Preparing for labor can be quite a task. With all the guidance we receive from friends, family, midwives, our yoga teachers or with what we learn in birth preparation courses, it may become a bit overwhelming.
Below list is absolutely not a complete one. It did work however for many women I had a chance to work with, so perhaps worth giving it a try..
1. Long exhalation
Why we love it?
In Birthlight yoga deep breathing is called a natural pain killer. During deep breathing, endorphins are released into the bloodstream, helping us to cope with pain but also to reduce fear and anxiety. We use our breath to increase the natural production of endorphins..
In HypnoBirthing breathing technique focusing on long exhalation is called calm breathing. The effect is what the name of the breathing suggests, you calm yourself down. It will help you during labor, but also during pregnancy when you cannot fall asleep at night, or after labor when you have your little baby with you and get anxious for whatever of the 1000 reasons that you will find out you can get anxious about ;)
Start with setting up yourself in a comfortable position for relaxation. It can be either lying on a side with a pillow under your head and one leg resting on another pillow or on a bolster (see pictures above), or in a Supported Reclined bound angle pose (check this article for guidance, #6 on the list)
You can either practice it with counting: inhale to 4, exhale to 8 (if it's 6 it's also ok, preferable over holding your breath to the count of 8).
Or you use visualization instead: focusing on extended exhalation (without counting), you visualize a golden thread unrolling in front of you, like a ribbon or you think of blowing ten candles at once.. Whatever works best..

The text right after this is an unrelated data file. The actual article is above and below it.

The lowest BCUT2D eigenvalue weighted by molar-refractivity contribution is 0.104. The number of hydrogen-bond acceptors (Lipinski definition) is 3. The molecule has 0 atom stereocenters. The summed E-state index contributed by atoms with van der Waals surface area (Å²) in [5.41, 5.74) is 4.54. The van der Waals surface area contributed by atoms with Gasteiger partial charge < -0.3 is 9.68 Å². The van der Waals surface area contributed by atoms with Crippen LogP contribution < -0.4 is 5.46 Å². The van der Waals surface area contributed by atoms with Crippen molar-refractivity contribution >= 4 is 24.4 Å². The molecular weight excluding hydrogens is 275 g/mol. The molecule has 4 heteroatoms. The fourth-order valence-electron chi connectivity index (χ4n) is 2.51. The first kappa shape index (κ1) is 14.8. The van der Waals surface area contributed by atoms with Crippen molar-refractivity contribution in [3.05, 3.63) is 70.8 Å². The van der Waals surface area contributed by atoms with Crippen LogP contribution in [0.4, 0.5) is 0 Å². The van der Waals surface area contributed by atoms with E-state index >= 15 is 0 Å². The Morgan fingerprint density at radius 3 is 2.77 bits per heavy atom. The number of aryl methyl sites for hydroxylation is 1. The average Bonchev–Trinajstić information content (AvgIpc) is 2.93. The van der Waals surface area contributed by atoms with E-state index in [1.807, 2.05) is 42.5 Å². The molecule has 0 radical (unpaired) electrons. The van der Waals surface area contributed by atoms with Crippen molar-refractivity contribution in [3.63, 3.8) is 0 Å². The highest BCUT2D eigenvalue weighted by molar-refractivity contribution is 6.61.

Until in labor, find a moment in a day when you can practice the long exhalation, e.g. before you go sleep, at the start of savasana after yoga practice, or before practicing deep relaxation
2. Pelvis movements
Why we love it?
Those movements help us tremendously with surges (contractions). In combination with your breath, you are likely to experience surges more as waves, rather than your belly contracting. It will help you to flow with the natural movement of your body, rather than fight it..
There is so many variations (standing up right or against the wall, leaning against the ball / table / bed, sitting on the ball, all fours..) that it allows us for changing the position without getting out of that amniotic state which we want to be in during birthing
Variations when you lean against a wall / ball / bed / table / anything, are additionally beneficial for us in labor – they help with optimal positioning of your baby for birth.
3. 'Variation' on Ujjayi breathing
Why variation? When we use ujjayi during our ashtanga or vinyasa practice we tend to engage also our pelvic floor and belly muscles. That is not what we are after for labor ;) However, once we learn how to keep our body relaxed, using ujjayi breath at the same time - it has great relieving impact on us during labor..